Located on Alaska’s largest island and home to the famous Kodiak brown bear
At 3,670 square miles, Kodiak is Alaska's largest island and the country's second largest (after the Big Island of Hawaii). Scattered in and around Kodiak Island are six state parks and state recreation sites, offering a wide range of opportunities including viewing World War II artifacts, renting a public-use cabin, whale watching and catching trophy salmon.
The largest unit at 75,049 acres is Afognak Island State Park, 25 air miles north of the city of Kodiak, followed by 47,000-acre Shuyak Island State Park 54 air miles to the north. Near the city itself is 186-acre Fort Abercrombie State Historical Park, 168-acre Buskin River State Recreation Site and Woody Island State Recreation Site, a 112-acre unit at the north end of Woody Island just two miles east of downtown Kodiak. Forty-five miles southwest of the city but on the Kodiak road system is Pasagshak River State Recreation Site, a 20-acre park.
Kodiak's most popular state park is Fort Abercrombie State Historical Park, a military fort, complete with a pair of eight-inch guns. The fort was built in 1941 by the U.S. Army to protect Naval Air Station Kodiak and the Fort Greely Garrison from a Japanese invasion that never came.
The variety of vegetation on Kodiak Island provides a spectacular array of color, patterns and textures. The mild maritime temperatures and ample rainfall contribute to the abundance of green vegetation that is responsible for Kodiak’s other name, "The Emerald Isle". Coastal wildflower fields, lowland grasslands, shrub-lands of willows, dwarf birch and alder, rich wetlands and wet tundra span across the parks. Alpine tundra covers the ridges and grows above tree line, which varies from about 500 to 1,000 feet.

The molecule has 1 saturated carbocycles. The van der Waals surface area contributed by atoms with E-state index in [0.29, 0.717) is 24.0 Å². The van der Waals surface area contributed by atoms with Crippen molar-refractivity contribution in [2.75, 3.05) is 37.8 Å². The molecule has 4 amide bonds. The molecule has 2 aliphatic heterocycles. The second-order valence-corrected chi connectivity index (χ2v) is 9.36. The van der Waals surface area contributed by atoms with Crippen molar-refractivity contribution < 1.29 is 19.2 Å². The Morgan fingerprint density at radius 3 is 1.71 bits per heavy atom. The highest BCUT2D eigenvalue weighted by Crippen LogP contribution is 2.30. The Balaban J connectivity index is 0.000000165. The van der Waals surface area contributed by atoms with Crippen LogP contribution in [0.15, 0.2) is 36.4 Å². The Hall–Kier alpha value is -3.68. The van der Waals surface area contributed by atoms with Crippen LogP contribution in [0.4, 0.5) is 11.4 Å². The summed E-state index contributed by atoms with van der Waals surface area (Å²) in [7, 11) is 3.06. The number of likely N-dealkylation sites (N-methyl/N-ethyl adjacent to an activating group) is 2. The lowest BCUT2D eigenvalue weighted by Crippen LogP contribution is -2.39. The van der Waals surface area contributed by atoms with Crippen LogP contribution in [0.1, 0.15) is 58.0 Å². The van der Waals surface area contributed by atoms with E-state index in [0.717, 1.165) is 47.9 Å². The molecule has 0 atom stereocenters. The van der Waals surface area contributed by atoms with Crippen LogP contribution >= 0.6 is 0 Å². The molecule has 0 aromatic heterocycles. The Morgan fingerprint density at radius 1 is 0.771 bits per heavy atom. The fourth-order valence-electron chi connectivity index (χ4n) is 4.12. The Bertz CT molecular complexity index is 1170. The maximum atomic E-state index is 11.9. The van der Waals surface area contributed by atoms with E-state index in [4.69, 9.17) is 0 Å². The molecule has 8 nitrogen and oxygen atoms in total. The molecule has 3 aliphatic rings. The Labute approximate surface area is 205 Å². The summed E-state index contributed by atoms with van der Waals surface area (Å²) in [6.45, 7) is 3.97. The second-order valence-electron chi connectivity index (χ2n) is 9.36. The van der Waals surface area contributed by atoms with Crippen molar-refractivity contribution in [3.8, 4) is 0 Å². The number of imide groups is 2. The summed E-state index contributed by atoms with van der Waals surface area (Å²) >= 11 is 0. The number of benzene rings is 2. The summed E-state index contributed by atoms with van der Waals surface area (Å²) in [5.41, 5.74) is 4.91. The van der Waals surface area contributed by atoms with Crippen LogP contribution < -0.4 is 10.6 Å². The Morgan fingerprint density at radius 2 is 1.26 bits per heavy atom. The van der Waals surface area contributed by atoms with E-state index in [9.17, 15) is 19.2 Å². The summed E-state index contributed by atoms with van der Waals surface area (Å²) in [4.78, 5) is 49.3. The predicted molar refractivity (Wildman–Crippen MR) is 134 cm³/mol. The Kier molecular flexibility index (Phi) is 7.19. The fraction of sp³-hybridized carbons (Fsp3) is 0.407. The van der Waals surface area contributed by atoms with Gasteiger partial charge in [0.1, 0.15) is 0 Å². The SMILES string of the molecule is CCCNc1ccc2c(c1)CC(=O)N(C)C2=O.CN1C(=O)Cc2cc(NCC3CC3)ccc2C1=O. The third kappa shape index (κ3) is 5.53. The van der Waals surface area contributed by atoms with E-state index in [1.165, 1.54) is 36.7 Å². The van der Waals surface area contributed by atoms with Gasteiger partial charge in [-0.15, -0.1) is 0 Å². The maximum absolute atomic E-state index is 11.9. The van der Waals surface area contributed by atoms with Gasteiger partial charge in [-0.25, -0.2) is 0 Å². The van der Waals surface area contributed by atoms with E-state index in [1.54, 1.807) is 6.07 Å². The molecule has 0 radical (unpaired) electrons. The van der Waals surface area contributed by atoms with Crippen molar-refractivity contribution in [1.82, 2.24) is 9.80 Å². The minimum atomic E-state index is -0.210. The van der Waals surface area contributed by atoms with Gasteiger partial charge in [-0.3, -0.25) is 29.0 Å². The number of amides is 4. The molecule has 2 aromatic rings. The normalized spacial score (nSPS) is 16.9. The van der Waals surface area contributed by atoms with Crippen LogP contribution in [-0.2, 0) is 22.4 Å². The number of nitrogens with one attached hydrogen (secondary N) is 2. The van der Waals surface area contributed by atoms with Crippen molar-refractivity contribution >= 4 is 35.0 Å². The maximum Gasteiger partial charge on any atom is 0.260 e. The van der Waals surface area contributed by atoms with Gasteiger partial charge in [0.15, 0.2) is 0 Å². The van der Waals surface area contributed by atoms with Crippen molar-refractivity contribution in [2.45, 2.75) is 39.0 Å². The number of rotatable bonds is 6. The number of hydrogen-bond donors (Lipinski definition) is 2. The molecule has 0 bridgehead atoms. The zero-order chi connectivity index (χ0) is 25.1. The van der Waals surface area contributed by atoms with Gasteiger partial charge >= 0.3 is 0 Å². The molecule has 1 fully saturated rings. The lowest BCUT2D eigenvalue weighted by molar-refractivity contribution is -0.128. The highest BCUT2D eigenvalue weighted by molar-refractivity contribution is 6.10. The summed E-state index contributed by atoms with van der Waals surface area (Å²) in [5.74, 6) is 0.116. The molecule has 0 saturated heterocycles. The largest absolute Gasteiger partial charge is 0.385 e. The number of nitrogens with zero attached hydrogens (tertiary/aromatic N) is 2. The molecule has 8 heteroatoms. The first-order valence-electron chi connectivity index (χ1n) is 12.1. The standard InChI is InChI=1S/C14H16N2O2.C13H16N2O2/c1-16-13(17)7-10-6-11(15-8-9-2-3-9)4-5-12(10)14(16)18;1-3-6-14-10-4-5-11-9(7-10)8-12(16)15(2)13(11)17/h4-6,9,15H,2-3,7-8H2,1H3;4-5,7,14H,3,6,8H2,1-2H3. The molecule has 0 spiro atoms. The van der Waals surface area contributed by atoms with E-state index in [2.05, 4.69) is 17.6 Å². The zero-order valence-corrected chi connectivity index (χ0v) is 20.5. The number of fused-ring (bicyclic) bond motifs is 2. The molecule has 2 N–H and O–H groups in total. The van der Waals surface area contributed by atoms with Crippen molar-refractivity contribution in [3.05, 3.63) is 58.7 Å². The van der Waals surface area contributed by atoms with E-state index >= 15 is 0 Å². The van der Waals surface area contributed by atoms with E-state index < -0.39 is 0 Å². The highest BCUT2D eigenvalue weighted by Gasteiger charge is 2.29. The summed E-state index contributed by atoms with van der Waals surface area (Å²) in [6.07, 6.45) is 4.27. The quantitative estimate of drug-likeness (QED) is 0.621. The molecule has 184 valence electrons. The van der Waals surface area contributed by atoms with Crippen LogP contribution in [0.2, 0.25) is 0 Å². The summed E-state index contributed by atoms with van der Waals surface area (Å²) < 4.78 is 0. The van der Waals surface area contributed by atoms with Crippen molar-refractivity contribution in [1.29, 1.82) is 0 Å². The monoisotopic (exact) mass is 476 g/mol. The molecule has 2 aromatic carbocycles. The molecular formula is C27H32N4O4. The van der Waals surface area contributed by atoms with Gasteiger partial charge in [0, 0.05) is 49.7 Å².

The Sitka spruce forest that adorns the lower elevations, is relatively young, and only covers the northeast end of Kodiak Island, especially in the vicinity of Monashka Bay and Cape Chiniak. It is not mixed with any other species of trees, which makes it unique in the world. The low protected valleys of central, eastern, and western Kodiak Island contain balsam poplar (cottonwood) and Kenai birch. An abundance of Sitka alder and a variety of willow species grow on the slopes and riparian habitats. The southern two thirds of the island are virtually treeless and support a thick cover of grass and wet tundra.
Kodiak is home to several species of terrestrial mammals ranging in size from the little brown bat to the famous Kodiak brown bear. The Kodiak brown bear is the only large mammal that is native to the island. Sitka black-tailed deer, mountain goats and reindeer have been successfully introduced to Kodiak. Roosevelt elk were successfully transplanted to Afognak Island, where they now constitute a healthy population that occasionally has members that swim across to Kodiak Island. Smaller animals found in the parks include fox, rabbit, muskrat, squirrel and beaver. Gray, humpback and minke whales, harbor seals, sea lions and sea otters are seen frequently along the coastline. Surrounded by mountains, Pasagshak River offers outstanding sport fishing with silver salmon during the summer and fall runs.
The old fort at Fort Abercrombie State Historical Park sits majestically on the cliffs above scenic Monashka Bay and can be explored through guided and self-guided historical walking tours. In early summer, visitors can watch whales migrate through Whale Passage. Fort Abercrombie also has 13 campsites designed primarily for tent campers (trailers and motorhomes have difficulty maneuvering on the narrow, rustic roads to the park).
Other activities include hunting, fishing, kayaking and camping. Buskin River State Recreation Site is southwest of the city near the airport and features a 15-site rustic campground along with two picnic shelters, a self-guided nature trail and good salmon fishing in the Buskin River. The Buskin River is one of the most productive fisheries on the Kodiak road system and features a handicapped-accessible fishing platform on the river. Even further to the south is Pasagshak River State Recreation Site, created in 1980 to provide access to the lower section of Pasagshak River for fishing. The recreation site has a 15-site campground with only a hand-pump well for drinking water and one latrine.
Both Afognak Island and Shuyak Island are wilderness state parks accessible only by float plane. There are few visitor facilities on the islands with the exception of public-use cabins, two on Afognak Island and four on Shuyak Island and a number of private fishing lodges.